Sweets
Reviewed by Ron

This review, I’m going to hit up a book that made my top ten list for 2010 when it wasn’t even finished. It’s a crime story in the vein of any classic yarn, and it’s from Image Comics. For your consideration, I present my review of Sweets, by Kody Chamberlain.

Sweets #5

Set in New Orleans in the few days leading up to Katrina, Sweets is not just a mere whodunit caper, but an intricately weaved crime drama full of suspense, twists and turns, and loss. The story follows New Orleans police detective Curt Delatte, an all-but washed up cop with a drinking problem who has just buried his only daughter, as he hunts a cold-blooded serial killer.

I know, it’s a pretty straight-forward set-up, almost sounding like Die Hard with just enough differences to keep you interested, but it’s so much more than that. There’s a real plot, plenty of intrigue, and true character development – which is something that barely exists in comics these days. Sweets is what crime stories should be. It’s loaded with red herrings, is gritty as Hell itself, and as bleak as the stubbed out end of a cigarette.

With Sweets, Kody Chamberlain does both the art and the story. The man is no stranger to the medium, having drawn several books in the past, and even plotting a few, but this is his first foray, as far as I know, into scripting, and I must say that he is a damn fine writer. Though the issues of the book were slow in coming, I was eagerly awaiting the next release so that I could know what was going to happen next. He also has a knack for this genre, giving me enough clues to allow me to make my own judgments on the killer, even if they were wrong, before the ultimate reveal. And as for the reveal, it’s not even the climax, there’s still more story after that, which makes Sweets that much better. And the end… it’s an awesome end to one of the best crime comics ever!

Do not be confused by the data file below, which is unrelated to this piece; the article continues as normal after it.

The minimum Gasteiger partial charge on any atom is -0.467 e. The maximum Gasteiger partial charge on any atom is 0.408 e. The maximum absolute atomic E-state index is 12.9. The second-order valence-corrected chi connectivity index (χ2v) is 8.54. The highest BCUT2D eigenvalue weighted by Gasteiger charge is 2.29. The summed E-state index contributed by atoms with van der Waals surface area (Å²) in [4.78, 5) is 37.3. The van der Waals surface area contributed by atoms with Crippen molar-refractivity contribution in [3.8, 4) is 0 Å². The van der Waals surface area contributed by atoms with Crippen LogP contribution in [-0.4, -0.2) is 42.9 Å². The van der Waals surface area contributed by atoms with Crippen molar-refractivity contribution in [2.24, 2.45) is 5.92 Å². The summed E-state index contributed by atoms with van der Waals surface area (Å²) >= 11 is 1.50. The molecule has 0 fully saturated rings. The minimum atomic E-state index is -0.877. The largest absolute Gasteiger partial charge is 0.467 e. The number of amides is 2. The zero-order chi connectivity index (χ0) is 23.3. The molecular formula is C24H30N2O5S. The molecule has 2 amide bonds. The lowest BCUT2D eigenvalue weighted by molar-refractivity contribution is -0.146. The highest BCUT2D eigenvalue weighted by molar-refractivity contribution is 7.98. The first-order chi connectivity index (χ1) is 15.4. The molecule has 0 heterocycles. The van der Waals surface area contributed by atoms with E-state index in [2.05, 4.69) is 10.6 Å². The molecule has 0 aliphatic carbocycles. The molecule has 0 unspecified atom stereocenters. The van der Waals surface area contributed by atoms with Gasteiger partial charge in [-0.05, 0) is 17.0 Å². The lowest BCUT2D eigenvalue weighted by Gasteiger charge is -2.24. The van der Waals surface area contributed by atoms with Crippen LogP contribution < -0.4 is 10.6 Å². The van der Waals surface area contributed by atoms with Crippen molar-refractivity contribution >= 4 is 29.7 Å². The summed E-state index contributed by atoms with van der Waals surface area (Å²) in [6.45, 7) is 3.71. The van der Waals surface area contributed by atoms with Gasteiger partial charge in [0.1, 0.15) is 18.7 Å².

But what is a comic book without the art? (Well, a regular book, I guess, but I’m being rhetorical!)

Kody does an amazing job with the art in this book. It’s gritty and vibrant, but toned back and surreal. In spite of being set in New Orleans in the lead up to a hurricane, his art style and color palate make this book feel like a western – and that’s a good thing. There’s so much tension being conveyed through the art, it just adds to the white-knuckle feeling you can’t help but get while reading this. I’m big on art complimenting a story, but here, Kody takes it a step further, making the art part of the story. To say I loved it would be an understatement. What I wouldn’t give to have one of the covers from this book on my wall…

And that’s another thing: so many books purposefully mislead the reader by giving them an amazing cover followed by horrendous art that makes us want to scoop our eyes out with spoons that there’s really no point to a comic book even having cover art these days because they are, by default, just big lies. Not here! Every cover was rendered beautifully and in the same style as the interior art, so much so that it became just as much a part of the story.

I loved this book from beginning to end, as you may have gathered. The story should become the standard for crime fiction. I will throw Kody Chamberlain’s name up there with the likes of Ed Brubaker and Greg Rucka when it comes to the crime story in comic format any day. If there’s a resurgence in crime comics across the industry (as there should be) it will be because of Sweets. This book was cool as hell, and I would be fool to not give it five stars! Thank you, Kody Chamberlain, for giving us this book.

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